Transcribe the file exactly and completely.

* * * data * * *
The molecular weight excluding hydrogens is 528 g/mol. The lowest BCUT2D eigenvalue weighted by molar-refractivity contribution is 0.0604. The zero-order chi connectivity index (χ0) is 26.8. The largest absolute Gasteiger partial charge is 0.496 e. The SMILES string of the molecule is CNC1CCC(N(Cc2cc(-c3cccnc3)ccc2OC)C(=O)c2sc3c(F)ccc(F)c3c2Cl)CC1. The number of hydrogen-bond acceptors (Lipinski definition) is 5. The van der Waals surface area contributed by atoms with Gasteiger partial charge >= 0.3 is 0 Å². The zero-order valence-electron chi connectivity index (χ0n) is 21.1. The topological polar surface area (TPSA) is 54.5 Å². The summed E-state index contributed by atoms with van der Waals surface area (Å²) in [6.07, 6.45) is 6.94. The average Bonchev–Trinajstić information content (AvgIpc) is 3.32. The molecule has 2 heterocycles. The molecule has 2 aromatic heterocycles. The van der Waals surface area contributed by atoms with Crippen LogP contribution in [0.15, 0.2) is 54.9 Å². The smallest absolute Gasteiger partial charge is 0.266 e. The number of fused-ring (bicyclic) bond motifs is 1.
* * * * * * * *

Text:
The molecular weight excluding hydrogens is 528 g/mol. The lowest BCUT2D eigenvalue weighted by molar-refractivity contribution is 0.0604. The zero-order chi connectivity index (χ0) is 26.8. The largest absolute Gasteiger partial charge is 0.496 e. The SMILES string of the molecule is CNC1CCC(N(Cc2cc(-c3cccnc3)ccc2OC)C(=O)c2sc3c(F)ccc(F)c3c2Cl)CC1. The number of hydrogen-bond acceptors (Lipinski definition) is 5. The van der Waals surface area contributed by atoms with Gasteiger partial charge >= 0.3 is 0 Å². The zero-order valence-electron chi connectivity index (χ0n) is 21.1. The topological polar surface area (TPSA) is 54.5 Å². The summed E-state index contributed by atoms with van der Waals surface area (Å²) in [6.07, 6.45) is 6.94. The average Bonchev–Trinajstić information content (AvgIpc) is 3.32. The molecule has 2 heterocycles. The molecule has 2 aromatic heterocycles. The van der Waals surface area contributed by atoms with Crippen LogP contribution in [0.15, 0.2) is 54.9 Å². The smallest absolute Gasteiger partial charge is 0.266 e. The number of fused-ring (bicyclic) bond motifs is 1.